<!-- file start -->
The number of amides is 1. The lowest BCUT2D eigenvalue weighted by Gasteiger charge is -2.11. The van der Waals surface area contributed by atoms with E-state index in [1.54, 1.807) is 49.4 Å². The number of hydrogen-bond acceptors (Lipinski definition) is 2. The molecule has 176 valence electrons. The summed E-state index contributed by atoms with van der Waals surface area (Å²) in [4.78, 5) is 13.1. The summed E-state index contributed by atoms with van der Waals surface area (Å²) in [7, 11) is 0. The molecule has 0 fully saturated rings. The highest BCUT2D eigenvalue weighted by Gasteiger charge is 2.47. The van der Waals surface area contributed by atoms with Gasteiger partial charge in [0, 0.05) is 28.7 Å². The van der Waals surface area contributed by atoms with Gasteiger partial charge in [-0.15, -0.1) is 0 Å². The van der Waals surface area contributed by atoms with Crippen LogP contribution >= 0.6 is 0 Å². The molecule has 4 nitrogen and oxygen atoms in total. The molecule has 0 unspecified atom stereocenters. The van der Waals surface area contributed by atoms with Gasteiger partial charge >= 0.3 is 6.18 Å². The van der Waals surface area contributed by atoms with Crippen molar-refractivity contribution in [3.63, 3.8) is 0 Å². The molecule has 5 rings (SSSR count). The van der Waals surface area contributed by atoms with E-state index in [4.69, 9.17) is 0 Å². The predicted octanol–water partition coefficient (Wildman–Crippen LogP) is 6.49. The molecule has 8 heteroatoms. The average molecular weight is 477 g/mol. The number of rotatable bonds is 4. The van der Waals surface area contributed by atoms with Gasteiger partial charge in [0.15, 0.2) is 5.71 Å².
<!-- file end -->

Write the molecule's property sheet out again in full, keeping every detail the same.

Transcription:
The number of amides is 1. The lowest BCUT2D eigenvalue weighted by Gasteiger charge is -2.11. The van der Waals surface area contributed by atoms with E-state index in [1.54, 1.807) is 49.4 Å². The number of hydrogen-bond acceptors (Lipinski definition) is 2. The molecule has 176 valence electrons. The summed E-state index contributed by atoms with van der Waals surface area (Å²) in [4.78, 5) is 13.1. The summed E-state index contributed by atoms with van der Waals surface area (Å²) in [7, 11) is 0. The molecule has 0 fully saturated rings. The highest BCUT2D eigenvalue weighted by Gasteiger charge is 2.47. The van der Waals surface area contributed by atoms with Gasteiger partial charge in [0, 0.05) is 28.7 Å². The van der Waals surface area contributed by atoms with Gasteiger partial charge in [-0.15, -0.1) is 0 Å². The van der Waals surface area contributed by atoms with Crippen LogP contribution >= 0.6 is 0 Å². The molecule has 4 nitrogen and oxygen atoms in total. The molecule has 0 unspecified atom stereocenters. The van der Waals surface area contributed by atoms with Gasteiger partial charge >= 0.3 is 6.18 Å². The van der Waals surface area contributed by atoms with Crippen molar-refractivity contribution in [3.63, 3.8) is 0 Å². The molecule has 5 rings (SSSR count). The van der Waals surface area contributed by atoms with E-state index in [4.69, 9.17) is 0 Å². The predicted octanol–water partition coefficient (Wildman–Crippen LogP) is 6.49. The molecule has 8 heteroatoms. The average molecular weight is 477 g/mol. The number of rotatable bonds is 4. The van der Waals surface area contributed by atoms with Gasteiger partial charge in [0.15, 0.2) is 5.71 Å².